WORKSHOP | No current dates available, but please contact me if you are interested in future dates for 2024

Come along and learn how to make your own colour prints!
Film processing is NOT included, you have to bring your own negatives
No darkroom experience necessary, but you do need to understand apertures and exposure
Processing is done in a machine – you won’t be near any nasty chemicals
Paper is available at £0.70/sheet of 12×9.5″ Fujicolor matt

– Learn all the technicalities of the enlarger
– How to work in complete darkness
– Create a contact sheet of your negatives so that we can see them properly
– Make test strips to figure out the correct exposure time
– Colour correction
– Final print

Colour printing is slow work in the beginning, so we aim to get one final print done per person in each session
You will also receive a PDF of notes to read up on afterwards – there is a lot to remember

Your own colour negatives and a folder to take prints home in
Other useful items are a black marker pen, masking tape, pen and notebook

Four Corners, 121 Roman Rd, Bethnal Green, London E2 0QN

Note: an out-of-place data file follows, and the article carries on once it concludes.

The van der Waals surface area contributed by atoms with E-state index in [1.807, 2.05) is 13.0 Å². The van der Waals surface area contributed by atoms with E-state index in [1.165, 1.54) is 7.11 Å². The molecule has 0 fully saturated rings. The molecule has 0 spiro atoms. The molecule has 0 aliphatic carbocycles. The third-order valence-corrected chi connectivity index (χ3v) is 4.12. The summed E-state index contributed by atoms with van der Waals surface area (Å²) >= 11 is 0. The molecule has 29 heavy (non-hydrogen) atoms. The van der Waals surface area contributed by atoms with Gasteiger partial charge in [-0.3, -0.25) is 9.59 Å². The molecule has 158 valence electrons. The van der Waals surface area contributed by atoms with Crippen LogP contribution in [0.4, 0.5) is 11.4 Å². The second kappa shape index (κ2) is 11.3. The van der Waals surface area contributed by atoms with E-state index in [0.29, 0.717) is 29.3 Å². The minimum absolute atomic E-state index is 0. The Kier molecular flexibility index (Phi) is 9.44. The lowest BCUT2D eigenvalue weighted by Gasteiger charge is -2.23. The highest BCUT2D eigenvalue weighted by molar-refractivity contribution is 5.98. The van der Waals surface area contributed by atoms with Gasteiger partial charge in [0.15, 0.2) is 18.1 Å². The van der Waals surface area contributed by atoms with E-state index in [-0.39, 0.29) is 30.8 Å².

Nearest Tube is Bethnal Green on the Central Line, otherwise use bus 8 or D6

You can buy various types of film (and sheets of paper) from Labyrinth Photographic who we share premises with in Bethnal Green
They also develop film on a 2 day service
Film processing can also be done at Eye Culture, 225 Bethnal Grn Rd, London E2 6AB (no website)
Other places to go are Rapid Eye (Shoreditch) who also sell boxes of paper, Pro Centre (Shoreditch)
For crazy looking films take a look at Lomography

– Any film is good enough, even the cheap ones. The best results come from properly exposed film, and even a bit of over exposure. More is more in this case! Highlights don’t get blown on film, that’s a digital issue.
– Expired film is ok, but will need 1 stop extra exposure per decade, maybe more if it’s been stored incorrectly.
– The main difference between pro and consumer film is colour consistency across rolls, and the colour balance of the film at a given time. All films change colour over time. Pro films are meant to be stored in a fridge and used immediately, so they are made with their colours looking correct at the time of sale and all rolls look the same. Consumer films are usually kept for months and are made to look their best some time after purchase, and there might be colour variation between rolls.
– Contrast can NOT be increased on the prints like it can with B&W. For higher contrast you can have your film ‘push processed’, this is where you under-expose by one stop and then ask to ‘push’ (over-develop) by one stop. This will give you harsher blacks and stronger colours. The main thing we do in the darkroom is adjust colour balance and exposure.